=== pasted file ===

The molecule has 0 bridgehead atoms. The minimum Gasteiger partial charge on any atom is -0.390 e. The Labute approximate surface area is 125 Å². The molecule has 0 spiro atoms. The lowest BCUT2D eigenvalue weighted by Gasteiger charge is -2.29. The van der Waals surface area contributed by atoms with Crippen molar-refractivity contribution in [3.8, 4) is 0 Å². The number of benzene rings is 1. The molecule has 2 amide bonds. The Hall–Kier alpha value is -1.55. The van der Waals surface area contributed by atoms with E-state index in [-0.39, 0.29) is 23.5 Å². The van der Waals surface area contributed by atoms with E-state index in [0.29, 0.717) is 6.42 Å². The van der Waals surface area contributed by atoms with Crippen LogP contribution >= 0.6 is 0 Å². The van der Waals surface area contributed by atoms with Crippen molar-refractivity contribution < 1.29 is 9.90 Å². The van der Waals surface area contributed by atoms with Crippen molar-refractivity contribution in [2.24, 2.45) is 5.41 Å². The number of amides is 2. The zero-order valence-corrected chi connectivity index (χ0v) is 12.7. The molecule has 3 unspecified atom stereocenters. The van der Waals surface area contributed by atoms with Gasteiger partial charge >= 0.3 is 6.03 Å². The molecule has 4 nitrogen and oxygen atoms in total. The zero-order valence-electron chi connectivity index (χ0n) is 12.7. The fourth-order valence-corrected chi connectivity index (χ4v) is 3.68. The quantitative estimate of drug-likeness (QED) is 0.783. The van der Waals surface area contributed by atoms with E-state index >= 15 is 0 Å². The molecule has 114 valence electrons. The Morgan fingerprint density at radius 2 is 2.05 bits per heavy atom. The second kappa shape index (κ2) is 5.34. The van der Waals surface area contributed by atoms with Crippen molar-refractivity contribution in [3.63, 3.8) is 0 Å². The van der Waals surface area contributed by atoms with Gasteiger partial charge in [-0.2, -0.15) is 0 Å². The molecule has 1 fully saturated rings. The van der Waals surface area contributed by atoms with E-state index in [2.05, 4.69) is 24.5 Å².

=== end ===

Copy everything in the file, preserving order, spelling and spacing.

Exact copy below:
The molecule has 0 bridgehead atoms. The minimum Gasteiger partial charge on any atom is -0.390 e. The Labute approximate surface area is 125 Å². The molecule has 0 spiro atoms. The lowest BCUT2D eigenvalue weighted by Gasteiger charge is -2.29. The van der Waals surface area contributed by atoms with Crippen molar-refractivity contribution in [3.8, 4) is 0 Å². The number of benzene rings is 1. The molecule has 2 amide bonds. The Hall–Kier alpha value is -1.55. The van der Waals surface area contributed by atoms with E-state index in [-0.39, 0.29) is 23.5 Å². The van der Waals surface area contributed by atoms with E-state index in [0.29, 0.717) is 6.42 Å². The van der Waals surface area contributed by atoms with Crippen LogP contribution >= 0.6 is 0 Å². The van der Waals surface area contributed by atoms with Crippen molar-refractivity contribution < 1.29 is 9.90 Å². The van der Waals surface area contributed by atoms with Crippen molar-refractivity contribution in [2.24, 2.45) is 5.41 Å². The number of amides is 2. The zero-order valence-corrected chi connectivity index (χ0v) is 12.7. The molecule has 3 unspecified atom stereocenters. The van der Waals surface area contributed by atoms with Gasteiger partial charge >= 0.3 is 6.03 Å². The molecule has 4 nitrogen and oxygen atoms in total. The zero-order valence-electron chi connectivity index (χ0n) is 12.7. The fourth-order valence-corrected chi connectivity index (χ4v) is 3.68. The quantitative estimate of drug-likeness (QED) is 0.783. The van der Waals surface area contributed by atoms with E-state index >= 15 is 0 Å². The molecule has 114 valence electrons. The Morgan fingerprint density at radius 2 is 2.05 bits per heavy atom. The second kappa shape index (κ2) is 5.34. The van der Waals surface area contributed by atoms with Crippen molar-refractivity contribution in [3.63, 3.8) is 0 Å². The van der Waals surface area contributed by atoms with Gasteiger partial charge in [-0.2, -0.15) is 0 Å². The molecule has 1 fully saturated rings. The van der Waals surface area contributed by atoms with E-state index in [2.05, 4.69) is 24.5 Å².